Center for Collegiate Recovery Communities
In 1986, Dr. Carl Andersen founded the Center for the Study of Addiction in an academic unit that offered students the classroom portion of the requirements for becoming a Licensed Chemical Dependency Counselor (LCDC), based on the criteria set forth by the State of Texas. As it turned out, many students involved in the addiction and recovery academic unit were in recovery from substance use. At the suggestion of his wife, Linda, Dr. Andersen developed this group of students in substance use recovery into the framework of what is now known as a Collegiate Recovery Community. Under the leadership of Dr. Andersen, known by students as Dr. “A”, numerous scholarship endowments were established specifically for recovering students and students who had been affected by substance use in some way. To his credit, Dr. Andersen also acknowledged the role of recovery for people with eating disorders, believing that although there may be differences between substance use and eating disorders, many aspects of recovery from both are quite similar.
In 2001, Dr. Kitty Harris agreed to take on the Director role of the Center. Dr. Harris had a true passion for assisting adolescents through the recovery process, and she was determined that more young adults would have the means to obtain a quality college education as they strengthened their recovery. Dr. Harris revised the name of the Center to the Center for the Study of Addiction and Recovery, acknowledging the roles of resilience and strength in the recovery process and in recovering persons.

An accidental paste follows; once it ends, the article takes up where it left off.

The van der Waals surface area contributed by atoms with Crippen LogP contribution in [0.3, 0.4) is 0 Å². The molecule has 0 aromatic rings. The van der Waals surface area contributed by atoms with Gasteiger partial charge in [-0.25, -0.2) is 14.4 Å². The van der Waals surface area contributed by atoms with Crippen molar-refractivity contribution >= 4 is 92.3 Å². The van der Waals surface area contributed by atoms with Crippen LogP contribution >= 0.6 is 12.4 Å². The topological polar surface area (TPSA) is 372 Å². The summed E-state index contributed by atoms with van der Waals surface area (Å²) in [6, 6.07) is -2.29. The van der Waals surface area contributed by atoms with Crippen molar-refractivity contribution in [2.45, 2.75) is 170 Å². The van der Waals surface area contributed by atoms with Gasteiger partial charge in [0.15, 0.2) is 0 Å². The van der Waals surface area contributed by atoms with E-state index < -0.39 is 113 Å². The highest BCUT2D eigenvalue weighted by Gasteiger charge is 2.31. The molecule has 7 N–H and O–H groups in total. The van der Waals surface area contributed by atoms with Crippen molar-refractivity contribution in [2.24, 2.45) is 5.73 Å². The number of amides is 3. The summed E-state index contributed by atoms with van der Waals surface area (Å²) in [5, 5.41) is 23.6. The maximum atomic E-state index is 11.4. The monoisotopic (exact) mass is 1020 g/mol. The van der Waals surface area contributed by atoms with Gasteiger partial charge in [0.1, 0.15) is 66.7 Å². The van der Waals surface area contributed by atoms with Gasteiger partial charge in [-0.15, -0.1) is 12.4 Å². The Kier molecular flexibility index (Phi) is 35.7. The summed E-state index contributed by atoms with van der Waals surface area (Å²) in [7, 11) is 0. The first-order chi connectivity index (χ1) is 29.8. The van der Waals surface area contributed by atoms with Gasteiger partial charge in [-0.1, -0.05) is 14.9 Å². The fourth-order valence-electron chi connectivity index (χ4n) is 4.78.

During Dr. Harris' tenure at the Center, the number of and the amounts of scholarship endowments increased substantially. Also, several endowments to cover operational expenses were garnered. These generous contributions from philanthropic foundations and compassionate individuals have allowed the Center to build a sustained ability to provide students with undergraduate scholarships and graduate fellowships and the necessary recovery and academic support so students can flourish in recovery, academically, professionally, and personally. Financial commitments to the Center during this time included the endowment that expanded the Eating Disorder recovery program and the endowment that supports the McKenzie Lectureship Series.
Realizing the importance of the Center to students in recovery and the need for more Collegiate Recovery Communities across the nation, Dr. Harris submitted a proposal to create a replication curriculum so that other colleges and universities would have a blueprint for creating a Collegiate Recovery Community at campuses across the United States. A federal grant was awarded to the Center by the Substance Abuse and Mental Health Services Administration (SAMHSA) and the US Department of Education, and the replication process began with the publication of Making an Opportunity on Your Campus: A Comprehensive Curriculum for Designing Collegiate Recovery Communities (Harris, K. S., Baker, A. K., & Thompson, A. A., 2005). Today, there are over 250 Collegiate Recovery Programs in the United States.
In 2014, Dr. Harris turned over the Direction of the Center to Dr. Tom Kimball, who has provided leadership for the Center through his outreach to minority and underserved populations, through his active participation in the Association of Recovery in Higher Education as President, and through his commitment to establishing a Recovery Study Abroad Program at the Center. Under Dr. Kimball's term as Director of the Center.
The Center for Collegiate Recovery Communities (CCRC) now awards scholarships to over 120 undergraduate and graduate students each academic year. In addition to offering scholarships, the CCRC also assists students by providing recovery support and academic support, encouraging students to complete their desired education, including advanced degrees.